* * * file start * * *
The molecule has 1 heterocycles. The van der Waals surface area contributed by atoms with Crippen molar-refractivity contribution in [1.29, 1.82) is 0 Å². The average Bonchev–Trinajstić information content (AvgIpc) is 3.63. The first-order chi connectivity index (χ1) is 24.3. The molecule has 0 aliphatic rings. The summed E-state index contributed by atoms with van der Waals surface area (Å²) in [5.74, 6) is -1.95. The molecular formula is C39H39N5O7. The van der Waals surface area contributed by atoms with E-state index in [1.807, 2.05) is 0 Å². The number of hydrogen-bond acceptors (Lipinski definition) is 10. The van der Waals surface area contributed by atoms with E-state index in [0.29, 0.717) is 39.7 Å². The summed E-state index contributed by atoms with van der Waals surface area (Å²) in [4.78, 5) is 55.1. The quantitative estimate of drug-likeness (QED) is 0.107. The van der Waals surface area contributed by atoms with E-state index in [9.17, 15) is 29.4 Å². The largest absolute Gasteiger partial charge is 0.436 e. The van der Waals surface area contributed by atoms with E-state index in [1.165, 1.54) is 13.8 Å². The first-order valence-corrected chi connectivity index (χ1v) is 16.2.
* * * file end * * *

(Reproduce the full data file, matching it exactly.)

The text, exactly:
The molecule has 1 heterocycles. The van der Waals surface area contributed by atoms with Crippen molar-refractivity contribution in [1.29, 1.82) is 0 Å². The average Bonchev–Trinajstić information content (AvgIpc) is 3.63. The first-order chi connectivity index (χ1) is 24.3. The molecule has 0 aliphatic rings. The summed E-state index contributed by atoms with van der Waals surface area (Å²) in [5.74, 6) is -1.95. The molecular formula is C39H39N5O7. The van der Waals surface area contributed by atoms with E-state index in [1.807, 2.05) is 0 Å². The number of hydrogen-bond acceptors (Lipinski definition) is 10. The van der Waals surface area contributed by atoms with E-state index in [0.29, 0.717) is 39.7 Å². The summed E-state index contributed by atoms with van der Waals surface area (Å²) in [4.78, 5) is 55.1. The quantitative estimate of drug-likeness (QED) is 0.107. The van der Waals surface area contributed by atoms with E-state index in [9.17, 15) is 29.4 Å². The largest absolute Gasteiger partial charge is 0.436 e. The van der Waals surface area contributed by atoms with E-state index in [1.165, 1.54) is 13.8 Å². The first-order valence-corrected chi connectivity index (χ1v) is 16.2.